- The Washington Times - Monday, August 8, 2022

The date of Aug. 8 is a real stinker of an anniversary for the city of Chicago.

It’s the infamous day in 2004 when a tour bus with the Dave Matthews Band dumped 800 pounds of human waste from the Kinzie Street Bridge into the Chicago River — and right onto an open-air tourist boat.

There was “stunned silence initially. Then sort of this horrible realization as they began to smell themselves as to what happened,” a Boston man told the Chicago Tribune for the newspaper’s original report published 18 years ago. “It was horrific.”

The Chicago Architecture Foundation, which was running the boat tour, gave the passengers who were covered in the “brownish-yellow” substance the works — it refunded their tickets as well as comped their dry cleaning and rides back to their hotels so they could shower off.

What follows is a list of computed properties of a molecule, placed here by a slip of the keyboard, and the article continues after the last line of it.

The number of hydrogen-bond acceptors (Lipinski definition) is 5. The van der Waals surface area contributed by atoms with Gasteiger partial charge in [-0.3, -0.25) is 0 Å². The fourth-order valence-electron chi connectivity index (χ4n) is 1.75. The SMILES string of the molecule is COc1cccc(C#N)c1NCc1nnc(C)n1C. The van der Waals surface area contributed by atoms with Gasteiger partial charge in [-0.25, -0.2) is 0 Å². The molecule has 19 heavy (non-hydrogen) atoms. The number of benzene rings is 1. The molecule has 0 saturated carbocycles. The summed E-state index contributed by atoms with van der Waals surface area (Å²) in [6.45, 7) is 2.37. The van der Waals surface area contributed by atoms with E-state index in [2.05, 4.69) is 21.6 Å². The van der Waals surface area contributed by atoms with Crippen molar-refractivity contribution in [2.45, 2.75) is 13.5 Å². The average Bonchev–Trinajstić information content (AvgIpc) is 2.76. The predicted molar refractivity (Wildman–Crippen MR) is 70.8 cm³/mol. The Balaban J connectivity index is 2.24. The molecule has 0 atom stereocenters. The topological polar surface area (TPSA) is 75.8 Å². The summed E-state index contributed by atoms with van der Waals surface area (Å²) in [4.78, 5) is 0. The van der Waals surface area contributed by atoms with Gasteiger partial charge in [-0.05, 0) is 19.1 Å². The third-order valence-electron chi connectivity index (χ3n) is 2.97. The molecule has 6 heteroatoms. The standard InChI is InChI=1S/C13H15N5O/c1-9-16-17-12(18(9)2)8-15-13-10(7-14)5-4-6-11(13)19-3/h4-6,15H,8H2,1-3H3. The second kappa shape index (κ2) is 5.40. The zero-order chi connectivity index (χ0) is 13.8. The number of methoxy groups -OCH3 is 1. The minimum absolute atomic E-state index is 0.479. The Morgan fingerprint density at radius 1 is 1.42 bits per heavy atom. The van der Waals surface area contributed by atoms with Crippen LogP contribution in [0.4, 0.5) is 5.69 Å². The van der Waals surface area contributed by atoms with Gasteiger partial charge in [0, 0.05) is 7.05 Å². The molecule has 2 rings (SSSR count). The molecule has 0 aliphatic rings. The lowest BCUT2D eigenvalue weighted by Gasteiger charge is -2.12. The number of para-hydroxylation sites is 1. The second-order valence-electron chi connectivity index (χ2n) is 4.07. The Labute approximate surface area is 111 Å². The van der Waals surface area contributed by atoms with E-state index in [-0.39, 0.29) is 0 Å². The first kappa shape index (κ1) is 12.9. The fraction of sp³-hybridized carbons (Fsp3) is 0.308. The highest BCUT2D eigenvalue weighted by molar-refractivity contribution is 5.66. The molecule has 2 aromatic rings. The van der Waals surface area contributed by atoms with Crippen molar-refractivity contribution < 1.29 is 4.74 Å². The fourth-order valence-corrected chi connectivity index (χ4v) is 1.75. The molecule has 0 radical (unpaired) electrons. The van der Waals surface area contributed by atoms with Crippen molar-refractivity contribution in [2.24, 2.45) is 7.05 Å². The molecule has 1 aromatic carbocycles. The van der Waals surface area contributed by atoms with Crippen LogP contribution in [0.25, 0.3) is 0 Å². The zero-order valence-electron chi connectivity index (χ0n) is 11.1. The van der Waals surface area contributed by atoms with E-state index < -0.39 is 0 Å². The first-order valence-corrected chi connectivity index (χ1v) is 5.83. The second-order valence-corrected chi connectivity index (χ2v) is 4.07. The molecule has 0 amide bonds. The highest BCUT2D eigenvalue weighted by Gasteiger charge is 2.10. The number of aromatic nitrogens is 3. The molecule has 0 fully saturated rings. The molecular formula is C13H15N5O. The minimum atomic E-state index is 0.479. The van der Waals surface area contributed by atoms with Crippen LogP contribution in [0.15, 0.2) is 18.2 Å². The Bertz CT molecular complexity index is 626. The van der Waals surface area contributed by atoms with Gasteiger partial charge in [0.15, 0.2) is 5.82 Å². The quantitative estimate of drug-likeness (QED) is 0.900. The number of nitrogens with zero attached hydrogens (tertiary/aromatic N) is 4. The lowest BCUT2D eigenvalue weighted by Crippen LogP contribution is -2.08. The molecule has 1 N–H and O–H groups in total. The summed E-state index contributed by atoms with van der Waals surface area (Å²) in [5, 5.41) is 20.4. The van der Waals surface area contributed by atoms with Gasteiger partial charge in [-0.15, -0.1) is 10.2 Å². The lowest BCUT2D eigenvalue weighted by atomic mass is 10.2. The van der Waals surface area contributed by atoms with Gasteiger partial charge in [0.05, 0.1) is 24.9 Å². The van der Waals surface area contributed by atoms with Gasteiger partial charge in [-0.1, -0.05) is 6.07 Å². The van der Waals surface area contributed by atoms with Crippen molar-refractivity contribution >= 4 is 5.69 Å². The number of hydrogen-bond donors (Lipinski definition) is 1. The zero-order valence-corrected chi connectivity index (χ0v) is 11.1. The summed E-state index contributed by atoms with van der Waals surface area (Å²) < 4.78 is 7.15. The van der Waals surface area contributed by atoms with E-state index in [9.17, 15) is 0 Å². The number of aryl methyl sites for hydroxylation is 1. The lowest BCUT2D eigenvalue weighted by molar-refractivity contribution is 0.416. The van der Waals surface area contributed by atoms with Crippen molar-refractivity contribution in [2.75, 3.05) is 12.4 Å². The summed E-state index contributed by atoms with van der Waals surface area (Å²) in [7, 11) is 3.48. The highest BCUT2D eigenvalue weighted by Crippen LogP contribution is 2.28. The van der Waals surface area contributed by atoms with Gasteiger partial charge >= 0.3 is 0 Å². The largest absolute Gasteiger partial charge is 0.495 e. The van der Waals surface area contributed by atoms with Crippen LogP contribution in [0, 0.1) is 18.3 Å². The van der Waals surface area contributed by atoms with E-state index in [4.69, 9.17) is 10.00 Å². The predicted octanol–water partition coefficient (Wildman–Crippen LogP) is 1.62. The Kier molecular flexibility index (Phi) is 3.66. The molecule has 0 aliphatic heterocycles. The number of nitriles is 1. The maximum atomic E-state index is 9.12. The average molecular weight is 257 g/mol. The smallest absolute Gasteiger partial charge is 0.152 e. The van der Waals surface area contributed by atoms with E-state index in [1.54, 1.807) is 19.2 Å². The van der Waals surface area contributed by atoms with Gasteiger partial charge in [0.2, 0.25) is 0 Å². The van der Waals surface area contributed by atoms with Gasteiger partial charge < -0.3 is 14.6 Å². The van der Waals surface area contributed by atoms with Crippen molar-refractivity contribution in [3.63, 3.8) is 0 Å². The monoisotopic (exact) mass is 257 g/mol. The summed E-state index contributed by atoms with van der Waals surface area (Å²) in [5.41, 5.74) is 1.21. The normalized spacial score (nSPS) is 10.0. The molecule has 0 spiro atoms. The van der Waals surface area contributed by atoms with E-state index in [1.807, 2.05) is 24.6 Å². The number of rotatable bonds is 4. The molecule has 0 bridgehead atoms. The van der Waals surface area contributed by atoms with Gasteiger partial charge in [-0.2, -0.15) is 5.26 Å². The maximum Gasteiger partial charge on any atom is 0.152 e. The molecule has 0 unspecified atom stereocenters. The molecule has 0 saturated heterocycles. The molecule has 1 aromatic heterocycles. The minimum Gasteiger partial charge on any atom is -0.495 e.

But the search for who decided to flush their mobile toilet into the Chicago River was just beginning.

One of the passengers had jotted down the passing bus’ license plate number, which was then traced back to one of Dave Matthews band’s tour bus drivers.

The driver denied involvement, though multiple reports cited surveillance footage from a nearby health club proving it was the band’s bus that committed the act.

Eventually a different driver, Stefan Wohl, was charged for his involvement. He pleaded guilty in March 2005 to depositing the septic tank into the river.

Wohl was given 18 months probation, fined $10,000 and ordered to perform 150 hours of community service for reckless conduct and discharging contaminants into the Chicago River, according to the BBC.

The Dave Matthews Band settled with the state of Illinois for $200,000, and also paid a total of $100,000 to two groups that work to protect the Chicago River.   

• Matt Delaney can be reached at mdelaney@washingtontimes.com.

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